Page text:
Maybe DDTS-100's DSP56367 has downmixing features inbuilt in rom but creative does not take them in use.
Would be nice to now...
 
Hi Benstrom,

do you have a schematic of the DTS-100, I would like to put the electronic into a new case as suggested and I want to combine the device with a post processing dsp and new DACs or SPDIF outputs.
the audio quality of the DTS-100 is not as good as I hoped. I don't like the clicks and plopps during muting and source switching!

btw, does anyone have the standards or any code for DD and PL2... ?
Perhaps it's better to code my own decoder on a TI 6713 DSK as it's more powerfull even for postprocessing?!
 
btw, does anyone have the standards or any code for DD and PL2... ?
Perhaps it's better to code my own decoder on a TI 6713 DSK as it's more powerfull even for postprocessing?!
If you did create a DIY DD decoder, you would be the DIY audio god. Many people have flirted with the idea here and nobody has had the guts (or brains?) to do it. It shouldn't be too difficult as there are open-source DD decoders (PC-based) out there to start from.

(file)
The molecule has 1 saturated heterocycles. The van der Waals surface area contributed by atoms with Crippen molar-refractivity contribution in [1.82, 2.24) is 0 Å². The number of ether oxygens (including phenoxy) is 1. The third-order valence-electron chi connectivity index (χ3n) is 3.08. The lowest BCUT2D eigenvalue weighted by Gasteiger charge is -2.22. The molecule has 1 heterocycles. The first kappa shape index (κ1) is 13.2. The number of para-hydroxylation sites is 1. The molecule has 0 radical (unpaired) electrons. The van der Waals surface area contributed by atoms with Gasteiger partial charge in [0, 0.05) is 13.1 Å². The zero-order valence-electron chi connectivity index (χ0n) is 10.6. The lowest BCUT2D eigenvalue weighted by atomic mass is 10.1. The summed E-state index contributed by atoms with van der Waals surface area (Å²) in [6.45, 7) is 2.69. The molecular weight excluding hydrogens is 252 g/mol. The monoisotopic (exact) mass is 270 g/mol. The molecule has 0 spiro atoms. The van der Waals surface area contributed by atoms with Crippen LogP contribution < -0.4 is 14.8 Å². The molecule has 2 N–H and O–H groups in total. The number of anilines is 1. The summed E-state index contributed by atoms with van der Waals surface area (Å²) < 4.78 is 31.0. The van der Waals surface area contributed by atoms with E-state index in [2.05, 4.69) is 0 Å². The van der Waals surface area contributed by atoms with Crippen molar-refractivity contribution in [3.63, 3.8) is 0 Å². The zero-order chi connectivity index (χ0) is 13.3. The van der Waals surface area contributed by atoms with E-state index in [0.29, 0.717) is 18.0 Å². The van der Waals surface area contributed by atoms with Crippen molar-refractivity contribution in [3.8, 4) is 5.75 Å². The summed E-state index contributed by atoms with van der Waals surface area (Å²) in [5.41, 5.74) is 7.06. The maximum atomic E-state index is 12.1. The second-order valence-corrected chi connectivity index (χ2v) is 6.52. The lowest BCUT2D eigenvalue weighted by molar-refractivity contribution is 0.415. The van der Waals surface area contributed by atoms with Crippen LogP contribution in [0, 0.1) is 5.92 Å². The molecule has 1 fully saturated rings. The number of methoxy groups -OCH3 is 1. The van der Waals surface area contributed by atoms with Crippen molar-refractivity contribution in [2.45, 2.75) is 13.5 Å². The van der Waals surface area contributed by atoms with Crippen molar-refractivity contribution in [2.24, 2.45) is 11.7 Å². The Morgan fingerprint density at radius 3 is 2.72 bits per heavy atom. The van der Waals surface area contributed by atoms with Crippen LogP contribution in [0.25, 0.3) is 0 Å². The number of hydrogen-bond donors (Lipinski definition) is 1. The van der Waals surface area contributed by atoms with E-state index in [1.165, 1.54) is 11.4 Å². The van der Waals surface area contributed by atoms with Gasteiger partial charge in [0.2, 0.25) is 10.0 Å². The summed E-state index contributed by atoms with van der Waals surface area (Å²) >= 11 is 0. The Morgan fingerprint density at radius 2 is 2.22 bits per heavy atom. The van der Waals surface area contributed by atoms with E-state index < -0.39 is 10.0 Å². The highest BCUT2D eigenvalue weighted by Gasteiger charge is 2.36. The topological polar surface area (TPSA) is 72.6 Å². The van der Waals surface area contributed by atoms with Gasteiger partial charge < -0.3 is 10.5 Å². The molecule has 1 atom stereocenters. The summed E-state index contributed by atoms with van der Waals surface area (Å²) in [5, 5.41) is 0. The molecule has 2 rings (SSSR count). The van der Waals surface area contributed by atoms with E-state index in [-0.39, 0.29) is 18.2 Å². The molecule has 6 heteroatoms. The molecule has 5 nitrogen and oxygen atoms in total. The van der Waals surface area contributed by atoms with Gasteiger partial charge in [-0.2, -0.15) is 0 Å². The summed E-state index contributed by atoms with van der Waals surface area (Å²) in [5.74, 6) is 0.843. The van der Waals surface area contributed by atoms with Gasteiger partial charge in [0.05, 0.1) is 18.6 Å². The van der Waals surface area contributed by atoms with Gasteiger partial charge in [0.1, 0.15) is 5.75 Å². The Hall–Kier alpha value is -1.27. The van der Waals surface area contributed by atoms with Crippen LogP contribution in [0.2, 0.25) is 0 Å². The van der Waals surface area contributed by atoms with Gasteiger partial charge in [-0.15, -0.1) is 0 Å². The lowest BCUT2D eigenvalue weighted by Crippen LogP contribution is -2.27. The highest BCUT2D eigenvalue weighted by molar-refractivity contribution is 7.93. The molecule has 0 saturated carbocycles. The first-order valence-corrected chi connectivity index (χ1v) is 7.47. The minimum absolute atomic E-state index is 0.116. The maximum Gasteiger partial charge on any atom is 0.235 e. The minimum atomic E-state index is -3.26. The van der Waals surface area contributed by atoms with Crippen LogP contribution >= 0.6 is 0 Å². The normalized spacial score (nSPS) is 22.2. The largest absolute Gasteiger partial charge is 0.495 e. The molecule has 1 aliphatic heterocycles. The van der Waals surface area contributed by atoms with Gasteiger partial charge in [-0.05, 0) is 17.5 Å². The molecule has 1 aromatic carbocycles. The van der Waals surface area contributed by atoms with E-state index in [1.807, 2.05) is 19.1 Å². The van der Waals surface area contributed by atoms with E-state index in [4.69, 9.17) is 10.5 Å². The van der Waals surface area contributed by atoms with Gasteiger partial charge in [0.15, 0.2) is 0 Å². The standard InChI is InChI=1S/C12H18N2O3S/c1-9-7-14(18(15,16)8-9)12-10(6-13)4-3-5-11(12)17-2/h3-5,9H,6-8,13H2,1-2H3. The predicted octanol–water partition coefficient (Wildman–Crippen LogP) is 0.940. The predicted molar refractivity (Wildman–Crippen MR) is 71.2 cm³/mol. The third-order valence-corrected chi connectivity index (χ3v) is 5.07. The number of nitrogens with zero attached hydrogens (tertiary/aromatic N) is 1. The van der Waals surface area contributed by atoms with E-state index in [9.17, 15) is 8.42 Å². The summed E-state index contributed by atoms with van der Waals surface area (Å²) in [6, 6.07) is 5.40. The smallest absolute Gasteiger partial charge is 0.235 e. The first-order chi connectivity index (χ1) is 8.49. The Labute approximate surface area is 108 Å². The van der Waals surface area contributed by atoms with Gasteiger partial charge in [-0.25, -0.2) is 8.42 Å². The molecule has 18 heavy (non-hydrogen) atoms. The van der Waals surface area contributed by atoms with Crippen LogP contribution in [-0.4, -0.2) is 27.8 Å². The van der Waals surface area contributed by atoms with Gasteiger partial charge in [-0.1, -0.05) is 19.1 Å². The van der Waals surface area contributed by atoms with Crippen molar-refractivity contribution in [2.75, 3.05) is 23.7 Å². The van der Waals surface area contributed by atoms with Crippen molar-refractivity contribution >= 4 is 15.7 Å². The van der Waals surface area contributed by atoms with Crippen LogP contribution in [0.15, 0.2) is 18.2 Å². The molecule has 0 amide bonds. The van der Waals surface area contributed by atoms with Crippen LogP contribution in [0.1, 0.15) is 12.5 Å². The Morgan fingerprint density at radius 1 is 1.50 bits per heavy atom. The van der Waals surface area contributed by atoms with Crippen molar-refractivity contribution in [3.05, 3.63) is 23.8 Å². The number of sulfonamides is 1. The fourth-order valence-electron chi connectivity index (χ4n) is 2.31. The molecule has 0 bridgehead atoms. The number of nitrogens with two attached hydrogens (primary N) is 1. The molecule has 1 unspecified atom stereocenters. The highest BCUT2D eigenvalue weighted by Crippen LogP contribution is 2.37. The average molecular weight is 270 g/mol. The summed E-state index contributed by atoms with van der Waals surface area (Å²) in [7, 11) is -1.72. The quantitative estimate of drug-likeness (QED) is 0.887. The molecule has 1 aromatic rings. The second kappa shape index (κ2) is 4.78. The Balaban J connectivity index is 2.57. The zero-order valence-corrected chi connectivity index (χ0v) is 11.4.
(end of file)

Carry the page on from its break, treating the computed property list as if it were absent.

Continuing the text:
Here are some references to get you started, beginning with the AC-3 specs:
http://www.atsc.org/standards/a_52a.pdf (140 pages of technical goodness).
Don't forget the errata: http://www.dolby.com/tech/ATSC_err.pdf
http://liba52.sourceforge.net/
http://ac3filter.sourceforge.net/
DTS:
Spec from ESTI: http://webapp.etsi.org/action\PU/20021224/ts_102114v010201p.pdf
An open sourced library "libdts" was created, and re-named to libdca after DTS sent their lawyers after the developers. As a result of that, the sources are hard to come by, but you should be able to find them on Debian, here
 
I have seen an implementaion on a TI 6713 DSP but did not get the code for it as it is IP. The presented code consumes about 20% of the computational power of a 225 MHz version. Seems to be much space for furter filtering like equalisation...
Yesterday I looked at the standards as suggested - much to read!
Have to find out more.

Cu
 
Hi,

Just thought I'd give a quick post about the Creative DDTS-100 decoder.... I've been looking for a decent decoder for future integration into a DIY surround processor / amp project, and the Creative decoder looks like a great option. It's even got the same Motorola DSP IC which is used in many AV receivers these days and has quite a large following for software support.